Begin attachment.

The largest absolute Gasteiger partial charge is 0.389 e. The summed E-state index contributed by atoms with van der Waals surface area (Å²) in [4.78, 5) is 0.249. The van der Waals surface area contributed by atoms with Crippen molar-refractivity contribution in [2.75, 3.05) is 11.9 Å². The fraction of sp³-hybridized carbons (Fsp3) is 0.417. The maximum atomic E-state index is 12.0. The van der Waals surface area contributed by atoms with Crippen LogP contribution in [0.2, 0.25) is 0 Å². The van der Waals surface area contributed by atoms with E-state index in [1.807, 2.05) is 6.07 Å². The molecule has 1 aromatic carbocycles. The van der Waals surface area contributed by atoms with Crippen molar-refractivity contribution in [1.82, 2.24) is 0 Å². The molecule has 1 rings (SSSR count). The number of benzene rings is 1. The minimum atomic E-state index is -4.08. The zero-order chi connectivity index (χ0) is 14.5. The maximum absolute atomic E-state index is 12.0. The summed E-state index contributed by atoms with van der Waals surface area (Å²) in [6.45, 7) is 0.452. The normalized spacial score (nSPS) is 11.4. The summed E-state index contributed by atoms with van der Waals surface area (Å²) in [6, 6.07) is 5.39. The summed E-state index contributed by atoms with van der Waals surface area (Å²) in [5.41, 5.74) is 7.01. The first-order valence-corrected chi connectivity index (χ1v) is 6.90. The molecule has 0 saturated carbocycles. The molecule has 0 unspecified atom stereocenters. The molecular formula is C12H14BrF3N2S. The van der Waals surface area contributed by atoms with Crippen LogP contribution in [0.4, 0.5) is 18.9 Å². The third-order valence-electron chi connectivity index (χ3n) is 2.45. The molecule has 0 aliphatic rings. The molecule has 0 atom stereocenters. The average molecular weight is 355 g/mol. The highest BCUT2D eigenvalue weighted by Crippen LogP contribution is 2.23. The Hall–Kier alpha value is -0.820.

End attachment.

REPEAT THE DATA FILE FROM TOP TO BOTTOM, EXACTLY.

The largest absolute Gasteiger partial charge is 0.389 e. The summed E-state index contributed by atoms with van der Waals surface area (Å²) in [4.78, 5) is 0.249. The van der Waals surface area contributed by atoms with Crippen molar-refractivity contribution in [2.75, 3.05) is 11.9 Å². The fraction of sp³-hybridized carbons (Fsp3) is 0.417. The maximum atomic E-state index is 12.0. The van der Waals surface area contributed by atoms with Crippen LogP contribution in [0.2, 0.25) is 0 Å². The van der Waals surface area contributed by atoms with E-state index in [1.807, 2.05) is 6.07 Å². The molecule has 1 aromatic carbocycles. The van der Waals surface area contributed by atoms with Crippen molar-refractivity contribution in [1.82, 2.24) is 0 Å². The molecule has 1 rings (SSSR count). The number of benzene rings is 1. The minimum atomic E-state index is -4.08. The zero-order chi connectivity index (χ0) is 14.5. The maximum absolute atomic E-state index is 12.0. The summed E-state index contributed by atoms with van der Waals surface area (Å²) in [6.45, 7) is 0.452. The normalized spacial score (nSPS) is 11.4. The summed E-state index contributed by atoms with van der Waals surface area (Å²) in [6, 6.07) is 5.39. The summed E-state index contributed by atoms with van der Waals surface area (Å²) in [5.41, 5.74) is 7.01. The first-order valence-corrected chi connectivity index (χ1v) is 6.90. The molecule has 0 saturated carbocycles. The molecule has 0 unspecified atom stereocenters. The molecular formula is C12H14BrF3N2S. The van der Waals surface area contributed by atoms with Crippen LogP contribution in [0.4, 0.5) is 18.9 Å². The third-order valence-electron chi connectivity index (χ3n) is 2.45. The molecule has 0 aliphatic rings. The molecule has 0 atom stereocenters. The average molecular weight is 355 g/mol. The highest BCUT2D eigenvalue weighted by Crippen LogP contribution is 2.23. The Hall–Kier alpha value is -0.820.